How Apple Pay will Improve Mobile Commerce
Mobile Commerce has made the shopping experience easier by allowing shoppers to buy goods anywhere. While clicking on an item and adding it to your cart is quick and painless, the checkout process is often another story. First time shoppers are greeted with pages of information to fill in—including information to create a username (recommended so your second round of purchasing will be a bit less tedious)billing address, shipping address, and credit card information. For many, this sea of text boxes to fill out is enough to abandon their cart. Brick-and-mortar stores have had the one up on payment due to the ease of swiping a credit card. However, with Apple Pay bringing a new interest to mobile payment, the m-commerce shopping experience is about to be streamlined.
While not the first mobile payment method (Google Wallet was introduced in 2011), Apple is on the fast-track to being the first company to do mobile payments right. Setting up your Apple Pay card is as simple as taking a picture of your credit card and then entering your security code. With one touch via the Touch ID scanner, a payment transaction is complete. The ease of a simple fingerprint scan is preferable to entering in a pin number, as Google Wallet uses. The convenience of this checkout method makes it harder not to shop online.
The simplicity of Apple Pay is expected to enhance mobile commerce sales. Despite the fact that m-commerce is on the rise, conversion rates are still low. This is likely due to the lengthy checkout process. Therefore, it is safe to assume that an easier checkout process will boost mobile sales. A simple touch will replace the need to enter name, birth date, and credit card numbers. Without a tedious checkout process, shoppers are less likely to abandon their carts and more likely to become paying customers.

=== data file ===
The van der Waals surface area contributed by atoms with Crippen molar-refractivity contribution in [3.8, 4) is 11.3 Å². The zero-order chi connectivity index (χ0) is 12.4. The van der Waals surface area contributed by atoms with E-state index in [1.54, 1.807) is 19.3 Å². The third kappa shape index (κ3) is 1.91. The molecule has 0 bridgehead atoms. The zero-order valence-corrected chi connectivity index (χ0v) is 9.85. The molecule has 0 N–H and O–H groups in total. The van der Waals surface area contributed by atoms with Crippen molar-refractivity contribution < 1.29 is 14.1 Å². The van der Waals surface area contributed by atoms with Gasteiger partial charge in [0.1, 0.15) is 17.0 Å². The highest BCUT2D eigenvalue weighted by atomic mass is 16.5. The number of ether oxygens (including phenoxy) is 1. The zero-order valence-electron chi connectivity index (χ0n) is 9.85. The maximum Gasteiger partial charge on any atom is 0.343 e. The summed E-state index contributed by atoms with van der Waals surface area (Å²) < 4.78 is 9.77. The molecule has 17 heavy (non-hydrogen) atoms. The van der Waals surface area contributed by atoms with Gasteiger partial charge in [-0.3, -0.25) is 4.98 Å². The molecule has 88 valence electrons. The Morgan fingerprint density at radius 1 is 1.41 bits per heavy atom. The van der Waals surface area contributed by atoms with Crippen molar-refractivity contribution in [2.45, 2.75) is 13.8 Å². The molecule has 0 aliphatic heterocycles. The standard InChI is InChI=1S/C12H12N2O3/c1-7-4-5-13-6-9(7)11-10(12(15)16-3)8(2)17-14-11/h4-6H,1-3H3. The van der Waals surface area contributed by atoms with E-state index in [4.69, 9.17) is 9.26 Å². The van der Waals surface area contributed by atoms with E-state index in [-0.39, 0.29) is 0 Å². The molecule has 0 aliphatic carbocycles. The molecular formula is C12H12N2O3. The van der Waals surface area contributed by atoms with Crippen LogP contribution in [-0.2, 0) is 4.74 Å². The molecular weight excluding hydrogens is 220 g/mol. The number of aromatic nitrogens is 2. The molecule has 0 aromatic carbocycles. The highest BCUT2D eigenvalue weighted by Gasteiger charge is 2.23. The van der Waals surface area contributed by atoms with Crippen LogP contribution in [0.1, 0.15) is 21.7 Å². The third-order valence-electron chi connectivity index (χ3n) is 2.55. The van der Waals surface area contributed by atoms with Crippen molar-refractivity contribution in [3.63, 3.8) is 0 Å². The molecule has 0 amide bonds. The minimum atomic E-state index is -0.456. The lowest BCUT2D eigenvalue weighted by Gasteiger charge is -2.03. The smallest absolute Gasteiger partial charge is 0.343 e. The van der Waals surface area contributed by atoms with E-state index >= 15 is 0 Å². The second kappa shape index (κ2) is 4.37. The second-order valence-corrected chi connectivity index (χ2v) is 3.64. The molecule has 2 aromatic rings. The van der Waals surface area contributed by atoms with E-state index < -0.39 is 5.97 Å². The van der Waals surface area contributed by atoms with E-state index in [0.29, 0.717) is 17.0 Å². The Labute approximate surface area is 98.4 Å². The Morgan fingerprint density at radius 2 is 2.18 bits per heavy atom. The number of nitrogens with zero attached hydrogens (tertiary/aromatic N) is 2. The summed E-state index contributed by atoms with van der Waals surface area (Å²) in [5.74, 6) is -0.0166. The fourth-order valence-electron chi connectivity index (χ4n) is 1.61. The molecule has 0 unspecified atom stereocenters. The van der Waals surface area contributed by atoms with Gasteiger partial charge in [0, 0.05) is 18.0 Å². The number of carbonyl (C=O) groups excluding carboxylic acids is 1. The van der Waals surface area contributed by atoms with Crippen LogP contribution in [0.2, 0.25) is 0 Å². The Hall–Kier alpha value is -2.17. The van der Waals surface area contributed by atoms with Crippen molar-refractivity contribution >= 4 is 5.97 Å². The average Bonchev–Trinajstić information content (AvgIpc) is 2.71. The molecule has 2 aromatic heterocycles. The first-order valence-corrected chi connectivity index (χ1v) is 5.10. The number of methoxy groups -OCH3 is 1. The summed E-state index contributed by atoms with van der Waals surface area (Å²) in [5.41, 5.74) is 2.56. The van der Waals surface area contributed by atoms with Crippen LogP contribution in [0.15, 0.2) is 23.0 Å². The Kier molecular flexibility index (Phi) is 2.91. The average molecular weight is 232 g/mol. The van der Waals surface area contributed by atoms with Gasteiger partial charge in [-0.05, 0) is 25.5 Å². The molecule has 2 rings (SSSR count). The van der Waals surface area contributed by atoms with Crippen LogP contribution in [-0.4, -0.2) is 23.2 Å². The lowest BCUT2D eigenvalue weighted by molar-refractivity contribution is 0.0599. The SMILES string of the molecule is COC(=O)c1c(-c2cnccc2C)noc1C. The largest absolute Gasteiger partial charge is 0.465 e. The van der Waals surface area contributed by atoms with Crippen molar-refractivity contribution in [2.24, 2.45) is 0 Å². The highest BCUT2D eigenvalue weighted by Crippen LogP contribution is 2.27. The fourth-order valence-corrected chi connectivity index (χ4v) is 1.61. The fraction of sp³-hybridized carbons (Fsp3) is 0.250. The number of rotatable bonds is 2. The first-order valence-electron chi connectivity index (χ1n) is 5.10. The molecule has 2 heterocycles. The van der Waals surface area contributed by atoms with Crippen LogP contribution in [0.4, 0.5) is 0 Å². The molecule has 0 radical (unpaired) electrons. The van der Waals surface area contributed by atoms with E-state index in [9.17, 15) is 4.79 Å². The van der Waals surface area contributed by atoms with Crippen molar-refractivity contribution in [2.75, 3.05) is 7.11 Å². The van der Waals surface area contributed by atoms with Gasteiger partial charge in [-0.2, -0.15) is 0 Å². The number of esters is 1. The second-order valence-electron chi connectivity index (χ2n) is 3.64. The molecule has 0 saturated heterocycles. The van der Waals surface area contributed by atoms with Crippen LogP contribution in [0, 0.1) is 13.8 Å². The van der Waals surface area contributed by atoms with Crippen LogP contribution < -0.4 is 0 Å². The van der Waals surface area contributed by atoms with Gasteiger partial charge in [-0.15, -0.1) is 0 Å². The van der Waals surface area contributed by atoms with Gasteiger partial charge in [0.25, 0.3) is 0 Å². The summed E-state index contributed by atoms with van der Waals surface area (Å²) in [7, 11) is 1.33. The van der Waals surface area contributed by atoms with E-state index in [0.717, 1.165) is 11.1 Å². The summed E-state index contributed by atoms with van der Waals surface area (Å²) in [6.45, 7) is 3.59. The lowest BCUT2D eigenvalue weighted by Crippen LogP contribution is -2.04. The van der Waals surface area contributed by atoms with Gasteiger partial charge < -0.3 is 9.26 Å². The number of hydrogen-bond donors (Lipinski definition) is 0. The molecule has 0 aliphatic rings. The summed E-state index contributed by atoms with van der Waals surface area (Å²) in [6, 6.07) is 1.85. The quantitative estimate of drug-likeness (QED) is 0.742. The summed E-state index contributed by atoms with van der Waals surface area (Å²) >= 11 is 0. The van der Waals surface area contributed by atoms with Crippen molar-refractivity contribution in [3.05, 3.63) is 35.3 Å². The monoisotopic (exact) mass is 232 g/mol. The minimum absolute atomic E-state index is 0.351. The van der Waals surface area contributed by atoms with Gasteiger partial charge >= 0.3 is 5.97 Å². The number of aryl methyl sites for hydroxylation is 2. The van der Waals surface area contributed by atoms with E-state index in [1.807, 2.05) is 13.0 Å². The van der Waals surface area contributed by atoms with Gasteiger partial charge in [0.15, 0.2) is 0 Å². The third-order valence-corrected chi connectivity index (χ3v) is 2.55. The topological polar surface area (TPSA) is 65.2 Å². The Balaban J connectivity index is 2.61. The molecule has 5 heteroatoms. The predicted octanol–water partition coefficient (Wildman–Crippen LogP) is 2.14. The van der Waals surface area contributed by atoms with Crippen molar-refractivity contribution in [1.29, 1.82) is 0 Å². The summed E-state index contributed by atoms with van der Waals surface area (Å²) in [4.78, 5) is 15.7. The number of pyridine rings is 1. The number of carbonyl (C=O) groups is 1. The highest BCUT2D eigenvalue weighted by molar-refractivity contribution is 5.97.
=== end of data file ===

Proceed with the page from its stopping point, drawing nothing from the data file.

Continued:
In addition, Apple Pay addresses the growing concern of online security breaches. Apple Pay uses near-field communication (NFC) technology to allow owners of the iPhone 6 and 6 Plus to pay for items by holding their phones in front of payment terminals. A variety of security measures are used to protect payment data, including token payments, fingerprint authentication, and a secure method for storing the data. Rather than transferring credit-card information with each transaction, Apple Pay uses a stand-in "token" that's exchanged between iOS devices and the point-of-sale terminal. Essentially, your iOS device is sharing a code word with the payment terminal. This ensures that even if someone happens to listen in on that code, it's useless on its own. The token works with another security measure called a cryptogram, a number generated specifically for the transaction. The cryptogram uniquely identifies your device to make sure the transaction isn't fraudulent.
Evan if you are anti-Apple or wary of Apple Pay, its introduction is bound to help you. Retailers will have more choices when it comes to accepting payments: Paypal, Amazon Payments, and Apple Pay. This competition is good for retailers and consumers and could lead to decreased fees and improved profit margins for online retailers.
In terms of mobile payment, the US has been lagging behind. However, with the introduction of Apple Pay the major concerns of mobile shoppers have been addressed: secure payment & easy checkouts. With a newfound interest in mobile payments, more companies are bound to adopt some form of option, Apple Pay or not. With the ease of mobile shopping, it is likely conversion rates will improve, therefor it is increasingly important to have your site both optimized for mobile and mobile payments. While Apple Pay is still new to the ecosystem, there are plenty of retailers adopting it and preparing for the impending changes it is bound to bring. If mobile payments were not on your horizon, it is certainly something that should be on your 2015 roadmap.